The ink is in a wax sealed small bottle covered with a cardboard paper with the Nettuno 1911 logo printed on it. There is no other indication about the ink. It’s colour is black. I’m not sure whether it is an Aurora Black or not. When I did an ink sample with a Q-tip, the 1st layer of the ink was deep dark grey rather than a black. Laying down a 2nd layer resulted in a more saturated black. Using a fountain pen the ink behaves well and is black. Water does not wash out the writing but it smears it to some extent. It’s less water resistant than a Mont Blanc Permanent Black or a Noodler’s X-Feather. The Nettuno black doesn’t smear when dry.

Looks & feel of the pen

This is a gorgeous looking marbled pen. It has a very similar shape to the Aurora 88 (more on that later).

The pen is made from Auroloid which is Aurora’s celluloid. Celluloid is porous and can absorb some moisture of the skin therefore it has a much more comfortable feel than resin.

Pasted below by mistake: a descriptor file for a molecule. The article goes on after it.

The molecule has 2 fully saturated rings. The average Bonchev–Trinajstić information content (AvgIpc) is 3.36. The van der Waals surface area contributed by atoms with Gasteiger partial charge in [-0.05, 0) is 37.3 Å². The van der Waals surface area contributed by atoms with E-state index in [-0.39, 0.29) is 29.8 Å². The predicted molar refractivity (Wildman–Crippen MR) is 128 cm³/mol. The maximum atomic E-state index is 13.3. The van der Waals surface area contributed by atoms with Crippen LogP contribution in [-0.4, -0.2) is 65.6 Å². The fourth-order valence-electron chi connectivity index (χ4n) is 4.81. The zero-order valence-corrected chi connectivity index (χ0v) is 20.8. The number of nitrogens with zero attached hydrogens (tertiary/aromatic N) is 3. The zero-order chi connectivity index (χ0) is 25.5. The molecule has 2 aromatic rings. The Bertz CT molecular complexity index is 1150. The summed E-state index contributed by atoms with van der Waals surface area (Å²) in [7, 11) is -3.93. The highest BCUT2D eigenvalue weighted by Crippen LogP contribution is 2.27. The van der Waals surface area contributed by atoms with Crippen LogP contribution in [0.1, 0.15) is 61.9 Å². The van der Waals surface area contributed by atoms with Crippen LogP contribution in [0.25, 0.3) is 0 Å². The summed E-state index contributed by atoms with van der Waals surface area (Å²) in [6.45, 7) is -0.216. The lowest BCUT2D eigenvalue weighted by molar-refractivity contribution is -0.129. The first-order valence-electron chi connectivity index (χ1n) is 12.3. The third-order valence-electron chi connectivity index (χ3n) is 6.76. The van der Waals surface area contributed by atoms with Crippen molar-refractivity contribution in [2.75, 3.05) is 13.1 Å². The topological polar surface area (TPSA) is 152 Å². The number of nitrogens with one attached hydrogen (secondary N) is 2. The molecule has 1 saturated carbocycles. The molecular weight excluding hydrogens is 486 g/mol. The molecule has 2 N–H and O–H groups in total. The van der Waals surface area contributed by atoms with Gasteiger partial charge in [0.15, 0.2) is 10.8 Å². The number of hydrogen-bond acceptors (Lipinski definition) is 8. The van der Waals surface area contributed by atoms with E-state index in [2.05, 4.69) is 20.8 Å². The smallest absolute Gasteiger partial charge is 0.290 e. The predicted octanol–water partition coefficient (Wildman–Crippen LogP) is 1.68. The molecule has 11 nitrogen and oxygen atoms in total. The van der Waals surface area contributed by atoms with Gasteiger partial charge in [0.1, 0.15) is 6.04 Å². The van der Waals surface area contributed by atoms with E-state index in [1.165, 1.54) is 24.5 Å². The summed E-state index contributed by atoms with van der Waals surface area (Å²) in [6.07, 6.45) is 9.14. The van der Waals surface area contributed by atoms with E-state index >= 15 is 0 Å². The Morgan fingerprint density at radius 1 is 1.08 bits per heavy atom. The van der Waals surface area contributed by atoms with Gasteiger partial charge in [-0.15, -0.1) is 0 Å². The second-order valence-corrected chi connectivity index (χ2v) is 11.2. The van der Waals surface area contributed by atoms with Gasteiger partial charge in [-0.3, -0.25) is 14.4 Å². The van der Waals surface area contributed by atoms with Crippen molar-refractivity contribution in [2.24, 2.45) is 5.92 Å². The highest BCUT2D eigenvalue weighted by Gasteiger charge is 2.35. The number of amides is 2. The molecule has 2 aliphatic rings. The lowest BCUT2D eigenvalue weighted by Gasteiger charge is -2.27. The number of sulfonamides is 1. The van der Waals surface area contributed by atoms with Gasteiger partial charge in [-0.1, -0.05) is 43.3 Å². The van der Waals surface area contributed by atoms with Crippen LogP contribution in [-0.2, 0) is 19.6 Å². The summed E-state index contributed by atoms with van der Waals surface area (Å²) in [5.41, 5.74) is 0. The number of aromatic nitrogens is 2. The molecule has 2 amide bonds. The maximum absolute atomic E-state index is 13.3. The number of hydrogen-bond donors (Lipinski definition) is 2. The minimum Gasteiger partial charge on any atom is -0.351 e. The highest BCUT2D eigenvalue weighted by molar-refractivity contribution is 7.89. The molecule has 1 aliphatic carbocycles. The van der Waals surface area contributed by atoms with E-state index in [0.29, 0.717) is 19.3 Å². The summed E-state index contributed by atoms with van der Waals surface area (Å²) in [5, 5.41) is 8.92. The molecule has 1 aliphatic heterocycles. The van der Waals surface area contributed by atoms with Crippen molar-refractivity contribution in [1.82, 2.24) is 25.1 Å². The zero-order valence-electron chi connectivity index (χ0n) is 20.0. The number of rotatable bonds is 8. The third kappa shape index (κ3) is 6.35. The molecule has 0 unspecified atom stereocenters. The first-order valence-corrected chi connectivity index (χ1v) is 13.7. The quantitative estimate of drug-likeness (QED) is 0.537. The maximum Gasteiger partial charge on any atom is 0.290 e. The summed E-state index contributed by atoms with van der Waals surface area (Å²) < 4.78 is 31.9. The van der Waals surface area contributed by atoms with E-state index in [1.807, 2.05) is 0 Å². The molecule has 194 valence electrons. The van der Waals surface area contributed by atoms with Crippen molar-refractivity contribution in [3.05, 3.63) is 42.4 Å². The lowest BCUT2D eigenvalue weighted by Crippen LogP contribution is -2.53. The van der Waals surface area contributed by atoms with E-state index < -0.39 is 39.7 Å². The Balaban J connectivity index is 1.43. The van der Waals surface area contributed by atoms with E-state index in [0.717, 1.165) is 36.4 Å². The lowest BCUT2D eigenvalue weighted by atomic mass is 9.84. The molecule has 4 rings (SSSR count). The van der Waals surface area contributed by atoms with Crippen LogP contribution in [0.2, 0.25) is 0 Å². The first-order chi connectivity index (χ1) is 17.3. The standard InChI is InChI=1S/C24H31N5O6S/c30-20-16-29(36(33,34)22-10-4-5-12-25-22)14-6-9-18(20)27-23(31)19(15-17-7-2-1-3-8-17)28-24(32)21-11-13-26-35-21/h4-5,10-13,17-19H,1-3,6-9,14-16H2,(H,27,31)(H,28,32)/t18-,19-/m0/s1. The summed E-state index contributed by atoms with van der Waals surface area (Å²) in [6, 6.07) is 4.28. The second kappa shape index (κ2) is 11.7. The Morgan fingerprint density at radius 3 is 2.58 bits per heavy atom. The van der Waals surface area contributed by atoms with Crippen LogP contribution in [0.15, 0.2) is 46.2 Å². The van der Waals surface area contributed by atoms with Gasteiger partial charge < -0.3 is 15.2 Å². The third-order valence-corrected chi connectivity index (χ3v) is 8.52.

As you see, this grey marbled pattern is just beautiful. Held at the right angle, many of these grains look shiny which truly gives a marble-like look to the material.

It is also somewhat opaque, which is visible on this photo taken from the cap.

The bottom of the pen is a piston turning knob visually separated by a chrome trimmed ring from the barrel. Next to the ring the number of the pen is engraved into the pen. On the barrel Nettuno Docet is written.

I’ve tried to find photos of '40s Docets and this engraving looks just like the original and gives a nice vintage look to the pen.

nettuno_40